We will now copy and mount the boot image (wimpe.wim). Copy it from the ADK installation folder (for example, <Installation path>\Windows Kits\<version>\Assessment and Deployment Kit\Windows Preinstallation Environment\<x86 or amd64>\<locale>) to a destination folder on the computer from which you will customize the boot image. I’ll copy it to my newly created d:\winpe directory, like so:

C:\Program Files (x86)\Windows Kits\8.1\Assessment and Deployment Kit\Windows Preinstallation Environment\x86\en-us>copy winpe.wim d:\winpe

Now it’s time to mount the boot image so we can make modifications to it. I’ll use the directory d:\winpe\mount.

dism /mount-wim /wimfile:d:\winpe\winpe.wim /index:1 /mountdir:d:\winpe\mount

Deployment Image Servicing and Management tool
Version: 6.3.9600.16384

Mounting image
[==========================100.0%==========================]
The operation completed successfully.

Image is now mounted and it’s time to make some changes to it. I’ll be adding the WMI package and the ImageX & BgInfo executables. I’ll also change system locale and replace the background picture. I won’t add any drivers at the moment (not needed).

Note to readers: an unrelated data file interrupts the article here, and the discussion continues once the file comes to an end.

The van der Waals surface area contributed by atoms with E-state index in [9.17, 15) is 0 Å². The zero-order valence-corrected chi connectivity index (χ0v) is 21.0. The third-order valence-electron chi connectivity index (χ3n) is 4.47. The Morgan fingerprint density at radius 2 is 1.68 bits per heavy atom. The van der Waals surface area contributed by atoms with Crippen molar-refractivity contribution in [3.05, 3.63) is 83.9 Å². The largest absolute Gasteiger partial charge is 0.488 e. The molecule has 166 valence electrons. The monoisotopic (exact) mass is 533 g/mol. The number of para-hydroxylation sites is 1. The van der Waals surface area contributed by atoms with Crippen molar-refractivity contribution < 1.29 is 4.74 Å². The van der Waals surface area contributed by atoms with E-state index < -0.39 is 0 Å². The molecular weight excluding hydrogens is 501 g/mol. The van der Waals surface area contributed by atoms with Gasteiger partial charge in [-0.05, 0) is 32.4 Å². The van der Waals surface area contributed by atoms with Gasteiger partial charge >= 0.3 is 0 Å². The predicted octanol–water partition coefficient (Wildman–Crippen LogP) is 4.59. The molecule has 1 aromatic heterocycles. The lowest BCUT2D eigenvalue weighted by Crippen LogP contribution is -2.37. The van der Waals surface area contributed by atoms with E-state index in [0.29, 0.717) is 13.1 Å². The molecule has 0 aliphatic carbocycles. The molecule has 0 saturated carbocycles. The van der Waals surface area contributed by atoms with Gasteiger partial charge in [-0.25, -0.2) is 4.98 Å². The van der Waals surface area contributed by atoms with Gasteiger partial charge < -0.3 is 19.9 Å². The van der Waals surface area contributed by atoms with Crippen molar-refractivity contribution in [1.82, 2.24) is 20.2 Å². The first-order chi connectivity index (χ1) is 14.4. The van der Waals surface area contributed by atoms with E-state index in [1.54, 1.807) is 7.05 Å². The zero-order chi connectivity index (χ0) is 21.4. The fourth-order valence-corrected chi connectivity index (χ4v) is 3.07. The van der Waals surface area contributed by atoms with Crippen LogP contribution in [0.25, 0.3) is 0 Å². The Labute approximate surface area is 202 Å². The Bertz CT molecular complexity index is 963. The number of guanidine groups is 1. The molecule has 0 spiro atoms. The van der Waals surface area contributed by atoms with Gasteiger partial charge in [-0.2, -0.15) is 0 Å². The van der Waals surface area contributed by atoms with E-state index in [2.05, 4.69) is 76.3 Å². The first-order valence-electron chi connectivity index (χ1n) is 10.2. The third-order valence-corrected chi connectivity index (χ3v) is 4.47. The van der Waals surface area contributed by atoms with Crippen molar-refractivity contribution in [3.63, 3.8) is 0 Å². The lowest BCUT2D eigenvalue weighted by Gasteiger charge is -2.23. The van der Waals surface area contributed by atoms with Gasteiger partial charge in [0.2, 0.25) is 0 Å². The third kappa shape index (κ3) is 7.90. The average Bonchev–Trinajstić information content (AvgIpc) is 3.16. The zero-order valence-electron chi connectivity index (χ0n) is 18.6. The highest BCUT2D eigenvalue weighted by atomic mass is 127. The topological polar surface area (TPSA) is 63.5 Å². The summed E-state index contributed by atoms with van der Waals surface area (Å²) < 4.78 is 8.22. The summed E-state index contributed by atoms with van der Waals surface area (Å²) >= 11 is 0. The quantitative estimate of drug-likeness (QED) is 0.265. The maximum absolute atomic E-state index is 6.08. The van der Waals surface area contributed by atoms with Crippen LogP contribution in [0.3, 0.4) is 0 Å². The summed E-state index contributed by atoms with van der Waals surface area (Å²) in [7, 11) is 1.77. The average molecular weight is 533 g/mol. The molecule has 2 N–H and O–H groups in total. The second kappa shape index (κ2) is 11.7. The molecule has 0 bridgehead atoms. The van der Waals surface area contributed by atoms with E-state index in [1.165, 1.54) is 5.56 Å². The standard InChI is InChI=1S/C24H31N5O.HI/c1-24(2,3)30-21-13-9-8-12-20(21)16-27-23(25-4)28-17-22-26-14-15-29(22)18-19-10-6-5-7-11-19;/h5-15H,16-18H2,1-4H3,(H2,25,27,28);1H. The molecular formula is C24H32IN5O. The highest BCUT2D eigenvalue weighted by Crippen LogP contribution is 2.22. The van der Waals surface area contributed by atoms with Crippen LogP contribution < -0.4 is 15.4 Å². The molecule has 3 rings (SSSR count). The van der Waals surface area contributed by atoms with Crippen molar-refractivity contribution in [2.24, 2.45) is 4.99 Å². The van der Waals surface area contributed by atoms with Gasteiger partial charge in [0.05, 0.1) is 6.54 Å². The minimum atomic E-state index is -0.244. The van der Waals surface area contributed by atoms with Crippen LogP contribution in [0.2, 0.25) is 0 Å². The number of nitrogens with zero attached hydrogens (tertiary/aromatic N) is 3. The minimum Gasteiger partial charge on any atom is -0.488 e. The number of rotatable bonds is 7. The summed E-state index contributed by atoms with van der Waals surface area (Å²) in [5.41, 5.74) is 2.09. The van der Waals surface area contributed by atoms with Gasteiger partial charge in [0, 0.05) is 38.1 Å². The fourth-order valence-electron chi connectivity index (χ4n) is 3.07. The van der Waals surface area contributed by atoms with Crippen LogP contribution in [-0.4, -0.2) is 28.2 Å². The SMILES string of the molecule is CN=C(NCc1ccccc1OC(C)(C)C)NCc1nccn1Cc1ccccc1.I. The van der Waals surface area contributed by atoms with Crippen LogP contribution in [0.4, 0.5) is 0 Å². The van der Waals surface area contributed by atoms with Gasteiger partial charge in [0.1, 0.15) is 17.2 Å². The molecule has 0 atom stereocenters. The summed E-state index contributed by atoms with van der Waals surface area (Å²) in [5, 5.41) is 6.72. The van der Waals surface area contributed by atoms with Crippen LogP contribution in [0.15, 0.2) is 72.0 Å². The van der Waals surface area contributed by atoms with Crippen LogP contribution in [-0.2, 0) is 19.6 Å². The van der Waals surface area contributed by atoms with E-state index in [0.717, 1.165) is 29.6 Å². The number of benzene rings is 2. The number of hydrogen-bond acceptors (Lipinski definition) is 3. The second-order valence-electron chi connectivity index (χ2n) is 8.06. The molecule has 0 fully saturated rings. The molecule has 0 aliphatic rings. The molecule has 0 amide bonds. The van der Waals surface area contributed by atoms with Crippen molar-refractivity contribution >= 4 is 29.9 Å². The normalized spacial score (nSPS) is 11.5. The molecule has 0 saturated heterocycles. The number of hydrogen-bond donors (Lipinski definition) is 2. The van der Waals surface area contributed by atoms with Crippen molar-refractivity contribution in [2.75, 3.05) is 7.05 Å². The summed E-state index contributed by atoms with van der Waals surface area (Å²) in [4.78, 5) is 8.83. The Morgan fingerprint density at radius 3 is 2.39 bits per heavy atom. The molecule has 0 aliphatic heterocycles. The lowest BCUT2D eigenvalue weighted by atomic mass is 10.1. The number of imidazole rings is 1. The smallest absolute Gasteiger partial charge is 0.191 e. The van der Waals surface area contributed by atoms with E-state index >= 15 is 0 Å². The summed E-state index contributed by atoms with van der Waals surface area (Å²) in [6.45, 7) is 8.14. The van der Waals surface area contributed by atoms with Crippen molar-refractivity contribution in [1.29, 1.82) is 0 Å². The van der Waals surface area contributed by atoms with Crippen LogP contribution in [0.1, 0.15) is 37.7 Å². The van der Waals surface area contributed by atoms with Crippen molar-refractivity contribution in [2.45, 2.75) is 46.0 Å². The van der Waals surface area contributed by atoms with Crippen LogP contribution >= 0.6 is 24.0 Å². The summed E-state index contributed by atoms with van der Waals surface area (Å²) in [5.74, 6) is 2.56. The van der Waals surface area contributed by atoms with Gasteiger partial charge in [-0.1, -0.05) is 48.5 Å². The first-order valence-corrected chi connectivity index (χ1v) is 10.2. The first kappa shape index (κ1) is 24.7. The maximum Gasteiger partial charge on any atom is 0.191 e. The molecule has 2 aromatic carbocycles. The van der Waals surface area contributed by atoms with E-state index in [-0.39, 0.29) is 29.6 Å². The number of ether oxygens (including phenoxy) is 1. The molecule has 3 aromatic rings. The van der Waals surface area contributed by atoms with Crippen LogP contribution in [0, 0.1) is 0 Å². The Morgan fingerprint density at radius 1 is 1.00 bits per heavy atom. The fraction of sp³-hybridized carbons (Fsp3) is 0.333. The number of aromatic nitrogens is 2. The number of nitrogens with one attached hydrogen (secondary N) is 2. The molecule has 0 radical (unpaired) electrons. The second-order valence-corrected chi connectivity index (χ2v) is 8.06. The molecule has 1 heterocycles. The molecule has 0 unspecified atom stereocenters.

Adding WMI package:

dism /image:d:\winpe\mount /add-package /packagepath:”C:\Program Files (x86)\Windows Kits\8.1\Assessment and Deployment Kit\Windows Preinstallation Environment\x86\WinPE_OCs\WinPE-WMI.cab”

I also added the Scripting, MDAC, and HTA packages in the same matter (needed for WMI).

WMI is handy if you want to get details about the computer model or manufacturer, among other things. Example query:

“WMIC computersystem get manufacturer” or WMIC “computersystem get model”

This information can then be used to inject drivers in MDT based on computer model or manufacturer.